McCoy: Reds ripped in season finale, second team in franchise history to lose 100 games

Chicago crushes Cincinnati 15-2

Mark it down and put it in the record books, preferably in invisible ink for the Cincinnati Reds.

On the last day of the 2022 regular season, the Reds became the ignominious owners of the franchise’s second 100-loss season.

And the 100th loss was a no-doubter, a crushing loss to the Chicago Cubs, 15-2, an emphatic negative ending to the season.

To rub salt in the open wound, Pittsburgh defeated St. Louis, meaning the Reds and Pirates tied for fourth/last place in the National League Central at 62-100.

ExploreHow rare are 100-loss seasons in MLB?

The 2022 Reds joined the 1982 team that lost 101 as the only two teams in the long and storied franchise history to lose 100 games.

What is more disturbing to their fans is that the Reds have lost 90 or more games in five of the last seven seasons, not counting the shortened season in 2020 due to the COVID-19 pandemic.

The numbers say it all for this lost season.

The Reds finished 28-48 against fellow NL Central opponents, 8-11 against the Cubs. They were 33-48 at home. They were 34-41 against teams below .500 and 28-59 against teams above .500.

It all added up to the second worst season in franchise history.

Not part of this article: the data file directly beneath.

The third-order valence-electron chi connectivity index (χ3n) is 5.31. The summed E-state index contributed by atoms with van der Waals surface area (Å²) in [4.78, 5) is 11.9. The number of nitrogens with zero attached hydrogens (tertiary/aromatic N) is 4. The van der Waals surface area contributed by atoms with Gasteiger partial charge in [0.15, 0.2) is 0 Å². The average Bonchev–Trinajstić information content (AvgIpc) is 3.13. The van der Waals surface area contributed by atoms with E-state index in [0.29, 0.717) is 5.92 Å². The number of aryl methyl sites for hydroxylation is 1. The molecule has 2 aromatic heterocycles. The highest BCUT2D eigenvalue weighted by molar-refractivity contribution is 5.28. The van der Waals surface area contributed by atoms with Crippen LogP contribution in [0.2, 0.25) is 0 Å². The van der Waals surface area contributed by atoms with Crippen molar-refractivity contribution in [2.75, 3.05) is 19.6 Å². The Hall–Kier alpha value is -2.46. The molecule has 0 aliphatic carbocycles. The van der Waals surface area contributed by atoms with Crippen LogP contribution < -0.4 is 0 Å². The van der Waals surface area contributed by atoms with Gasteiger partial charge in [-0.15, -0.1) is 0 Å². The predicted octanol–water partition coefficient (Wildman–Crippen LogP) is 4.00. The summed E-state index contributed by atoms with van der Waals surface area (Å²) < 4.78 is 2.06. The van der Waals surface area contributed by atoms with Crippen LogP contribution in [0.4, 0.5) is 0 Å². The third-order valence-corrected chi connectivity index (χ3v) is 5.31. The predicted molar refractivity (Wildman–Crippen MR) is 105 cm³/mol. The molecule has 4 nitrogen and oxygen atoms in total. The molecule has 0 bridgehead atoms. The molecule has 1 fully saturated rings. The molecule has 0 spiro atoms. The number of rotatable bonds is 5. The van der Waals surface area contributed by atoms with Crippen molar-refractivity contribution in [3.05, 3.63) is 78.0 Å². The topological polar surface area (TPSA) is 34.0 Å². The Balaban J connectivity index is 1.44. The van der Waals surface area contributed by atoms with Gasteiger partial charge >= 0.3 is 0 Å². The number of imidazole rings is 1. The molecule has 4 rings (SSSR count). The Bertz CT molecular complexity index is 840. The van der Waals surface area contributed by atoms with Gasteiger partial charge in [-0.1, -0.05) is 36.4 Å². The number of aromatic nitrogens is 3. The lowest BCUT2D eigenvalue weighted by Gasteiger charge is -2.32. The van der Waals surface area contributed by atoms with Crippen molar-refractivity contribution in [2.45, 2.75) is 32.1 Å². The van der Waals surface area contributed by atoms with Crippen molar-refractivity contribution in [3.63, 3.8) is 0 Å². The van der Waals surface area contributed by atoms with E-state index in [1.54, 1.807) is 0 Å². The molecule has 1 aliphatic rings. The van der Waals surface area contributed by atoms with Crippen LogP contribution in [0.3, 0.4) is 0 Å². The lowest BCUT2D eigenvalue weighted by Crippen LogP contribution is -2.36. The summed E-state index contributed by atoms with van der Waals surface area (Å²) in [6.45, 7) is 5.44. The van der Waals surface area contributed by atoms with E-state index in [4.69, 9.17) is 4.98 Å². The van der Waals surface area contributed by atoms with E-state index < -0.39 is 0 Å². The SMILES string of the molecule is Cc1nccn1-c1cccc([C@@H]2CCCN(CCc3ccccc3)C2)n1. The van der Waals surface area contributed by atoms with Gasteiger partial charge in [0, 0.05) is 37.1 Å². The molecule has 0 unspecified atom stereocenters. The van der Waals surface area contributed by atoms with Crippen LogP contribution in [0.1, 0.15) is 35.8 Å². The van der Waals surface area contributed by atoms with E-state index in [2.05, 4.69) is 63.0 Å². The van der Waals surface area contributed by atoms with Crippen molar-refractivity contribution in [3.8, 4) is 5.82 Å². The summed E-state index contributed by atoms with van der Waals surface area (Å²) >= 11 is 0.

The game was a microcosm of the season. The Reds left the bases loaded three times without scoring and the bullpen was under heavy assault.

The Cubs used a pair of three-run homers as the centerpiece of their final day destruction of the Reds.

Reds starter Graham Ashcraft walked two with two outs in the second and paid heavily. David Bote reached the front row of the right-field seats for a 3-0 lead.

Cincinnati left the bases loaded in the first when Spencer Steer struck out. They scored a run in the second on a walk, a single by Austin Romine and a passed ball.

The Reds drew within one run in the third on Stuart Fairchild’s triple and Steer’s single and the Cubs led by only 3-2.

Then the Cubs’ sixth, seventh and eighth innings arrived … another microcosm of the Reds’ season --- bad bullpen work.

The Cubs scored six in the sixth, four in the seventh and two in the eighth — 12 runs in three innings.

Cubs leadoff hitter Zach McKinstry furnished the loudest blow in the sixth, an exploding bomb three-run home run off Derek Law. Then Joel Kuhnel gave up four runs, four hits and a walk while retiring one batter in the seventh as the Cubs expanded their lead to 13-2.

Chicago’s third home run was off the bat of Franmil Reyes in the eighth, a two-run shot off Reiver Sanmartin to make it 15-2.

Along the way, the Reds filled the bases in their sixth for the third time and didn’t score. They were 1 for 9 with runners in scoring position and stranded 11.

The Cubs needed only 13 hits for their 15 runs, mainly because Reds pitchers walked eight and hit a batter.

And thus ended a most unforgettable season on the banks of the Ohio River.

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